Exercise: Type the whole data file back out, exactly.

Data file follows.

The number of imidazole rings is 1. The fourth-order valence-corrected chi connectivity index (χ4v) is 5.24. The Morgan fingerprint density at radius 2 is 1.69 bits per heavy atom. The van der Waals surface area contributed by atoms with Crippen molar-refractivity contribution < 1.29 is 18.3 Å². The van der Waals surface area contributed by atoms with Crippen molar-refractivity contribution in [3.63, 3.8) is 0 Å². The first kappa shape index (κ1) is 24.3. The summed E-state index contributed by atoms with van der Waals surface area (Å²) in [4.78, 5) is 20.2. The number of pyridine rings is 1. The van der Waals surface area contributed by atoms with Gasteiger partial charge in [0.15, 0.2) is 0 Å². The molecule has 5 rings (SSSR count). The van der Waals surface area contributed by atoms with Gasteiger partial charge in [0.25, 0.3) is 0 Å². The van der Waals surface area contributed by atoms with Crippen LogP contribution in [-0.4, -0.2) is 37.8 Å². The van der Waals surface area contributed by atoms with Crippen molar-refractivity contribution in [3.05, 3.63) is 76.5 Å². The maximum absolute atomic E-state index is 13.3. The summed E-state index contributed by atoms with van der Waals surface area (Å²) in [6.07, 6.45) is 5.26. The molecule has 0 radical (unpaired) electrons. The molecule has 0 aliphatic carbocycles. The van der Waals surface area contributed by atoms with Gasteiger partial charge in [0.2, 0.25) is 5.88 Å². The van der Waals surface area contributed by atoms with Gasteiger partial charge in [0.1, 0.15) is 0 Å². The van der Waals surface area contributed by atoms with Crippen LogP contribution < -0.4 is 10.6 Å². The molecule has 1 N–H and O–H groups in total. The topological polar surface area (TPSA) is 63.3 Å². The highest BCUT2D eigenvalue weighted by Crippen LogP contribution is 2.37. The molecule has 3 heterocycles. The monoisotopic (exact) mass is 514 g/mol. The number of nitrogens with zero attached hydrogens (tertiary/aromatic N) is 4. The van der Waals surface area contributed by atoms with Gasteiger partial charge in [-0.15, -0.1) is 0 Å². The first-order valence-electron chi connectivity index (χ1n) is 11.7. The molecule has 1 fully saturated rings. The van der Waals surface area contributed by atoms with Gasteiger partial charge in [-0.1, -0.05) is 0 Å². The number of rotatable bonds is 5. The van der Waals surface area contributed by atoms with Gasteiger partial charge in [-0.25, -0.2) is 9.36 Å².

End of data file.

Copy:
The number of imidazole rings is 1. The fourth-order valence-corrected chi connectivity index (χ4v) is 5.24. The Morgan fingerprint density at radius 2 is 1.69 bits per heavy atom. The van der Waals surface area contributed by atoms with Crippen molar-refractivity contribution < 1.29 is 18.3 Å². The van der Waals surface area contributed by atoms with Crippen molar-refractivity contribution in [3.63, 3.8) is 0 Å². The first kappa shape index (κ1) is 24.3. The summed E-state index contributed by atoms with van der Waals surface area (Å²) in [4.78, 5) is 20.2. The number of pyridine rings is 1. The van der Waals surface area contributed by atoms with Gasteiger partial charge in [0.15, 0.2) is 0 Å². The molecule has 5 rings (SSSR count). The van der Waals surface area contributed by atoms with Gasteiger partial charge in [0.25, 0.3) is 0 Å². The van der Waals surface area contributed by atoms with Crippen LogP contribution in [-0.4, -0.2) is 37.8 Å². The van der Waals surface area contributed by atoms with Crippen molar-refractivity contribution in [3.05, 3.63) is 76.5 Å². The maximum absolute atomic E-state index is 13.3. The summed E-state index contributed by atoms with van der Waals surface area (Å²) in [6.07, 6.45) is 5.26. The molecule has 0 radical (unpaired) electrons. The molecule has 0 aliphatic carbocycles. The van der Waals surface area contributed by atoms with Gasteiger partial charge in [0.2, 0.25) is 5.88 Å². The van der Waals surface area contributed by atoms with Gasteiger partial charge in [0.1, 0.15) is 0 Å². The van der Waals surface area contributed by atoms with Crippen LogP contribution < -0.4 is 10.6 Å². The molecule has 1 N–H and O–H groups in total. The topological polar surface area (TPSA) is 63.3 Å². The highest BCUT2D eigenvalue weighted by Crippen LogP contribution is 2.37. The molecule has 3 heterocycles. The monoisotopic (exact) mass is 514 g/mol. The number of nitrogens with zero attached hydrogens (tertiary/aromatic N) is 4. The van der Waals surface area contributed by atoms with Gasteiger partial charge in [-0.15, -0.1) is 0 Å². The first-order valence-electron chi connectivity index (χ1n) is 11.7. The molecule has 1 fully saturated rings. The van der Waals surface area contributed by atoms with Gasteiger partial charge in [-0.1, -0.05) is 0 Å². The number of rotatable bonds is 5. The van der Waals surface area contributed by atoms with Gasteiger partial charge in [-0.25, -0.2) is 9.36 Å².